According to one website, the lake holds 625 billion gallons or about 5 trillion pounds. One BTU is required to raise a pound of water one degree. So 5 trillion BTU's would raise 5 trillion pounds one degree. An average home air conditioner is 10,000 BTU per hour. So it would take a million home air conditioners running for a 500 hours to heat the lake by one degree.

Orion
07-18-2006, 10:53 PM
If it's against the law to use the lake for cooling/heating, many of the big cruisers on the lake are breaking the law. Many marine air conditioners pump lake water for cooling.

Actually, every single powered boat on the lake is exchanging hot water for cool lake water.;)

Mee-n-Mac
07-18-2006, 11:47 PM
Going back to your original question of efficiency and lower cost ... I'm guessing that because Canada was pushing (http://oee.nrcan.gc.ca/publications/infosource/pub/home/heating-heat-pump/booklet.pdf) for such things they must be more efficient and cheaper to run. APS does a good job explaining what a simple home built system could be, whether such a thing would be cheaper to run (all legalities aside) vs a commercial heat pump or normal AC is another question. Some light reading FYI ...

http://en.wikipedia.org/wiki/Heat_pump

http://hyperphysics.phy-astr.gsu.edu/hbase/thermo/heatpump.html

Maybe the thing to do is to move the habitat to the water (http://www.izaak.unh.edu/museum/Marine/edal.htm) and not the water to the habitat. It's been done on the Lake before ... ;)

ApS
07-19-2006, 05:41 AM
"...So it would take a million home air conditioners running for a 500 hours to heat the lake by one degree..."
Whilst some necessary shortcuts were used to arrive at your figure, the water heated by far fewer air conditioners would eventually arrive at the surface thermocline. [And not be a 1° increase equally-distributed amongst the lake's 625 billion gallons]. Just 1° increase at the surface would promote Winnipesaukee's present algae and milfoil woes earlier.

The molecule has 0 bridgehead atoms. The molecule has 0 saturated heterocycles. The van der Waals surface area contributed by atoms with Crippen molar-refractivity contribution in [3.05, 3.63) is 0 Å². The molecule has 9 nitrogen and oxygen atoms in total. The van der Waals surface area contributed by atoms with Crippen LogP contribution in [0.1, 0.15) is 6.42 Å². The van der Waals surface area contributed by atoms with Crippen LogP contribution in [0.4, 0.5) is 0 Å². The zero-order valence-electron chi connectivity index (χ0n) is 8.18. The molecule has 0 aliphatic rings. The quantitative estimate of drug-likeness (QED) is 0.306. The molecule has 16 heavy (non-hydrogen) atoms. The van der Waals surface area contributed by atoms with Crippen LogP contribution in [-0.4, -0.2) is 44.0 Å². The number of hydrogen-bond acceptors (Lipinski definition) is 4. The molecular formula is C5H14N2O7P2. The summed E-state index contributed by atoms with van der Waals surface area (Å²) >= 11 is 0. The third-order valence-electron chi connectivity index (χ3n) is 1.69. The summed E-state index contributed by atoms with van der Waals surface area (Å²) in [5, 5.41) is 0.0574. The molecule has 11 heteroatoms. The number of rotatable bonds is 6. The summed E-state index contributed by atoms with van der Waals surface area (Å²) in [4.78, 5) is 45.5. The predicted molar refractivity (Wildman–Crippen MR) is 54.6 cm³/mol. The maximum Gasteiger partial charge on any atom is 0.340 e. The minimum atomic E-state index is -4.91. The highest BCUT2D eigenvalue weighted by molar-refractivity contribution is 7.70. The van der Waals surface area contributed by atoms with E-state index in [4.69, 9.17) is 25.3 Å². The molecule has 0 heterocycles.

Why not use the mass of the Earth as a possible workaround?

Use well water instead of lake water, and call it "geothermal energy"—which I think jimbob1603 may have previously referenced. The exchanged water could then be injected at a much greater depth than the supply well (Or below a suitably-deep "impermeable clay" layer).

"...Now, if someone could could find a way to exploit milfoil weed to pay property taxes; we'd really have something!
That's a good one: New Hampshire pays you to take their air-dried and compressed "milfoil logs" for the woodstove? :laugh:

jimbob1603
07-19-2006, 09:57 AM
Using drilled 6" wells is a necessary evil for those without waterfront property ..... wells are the only way .... at about $6K each. Dropping a couple 1" polyethelyne lines into the lake would be infinitely more cost effective.

I remember way back in the college days, another tenant (an engineering student, naturally) in our building set up a radiator & fan in his bathtub; and exploited the "free" domestic hot water (included in the rent) to help defray his heating expenses. Despite our admiration for his ingenuity, it ticked the rest of us off because there was little hot water for the rest of us to use for showers, etc.

Hermit Cover
07-19-2006, 09:15 PM
Jimbob....try this website as a possible resource.. www.radiantmax.com ..I have found them to be quite expert in the geothermal heat / cool energy field.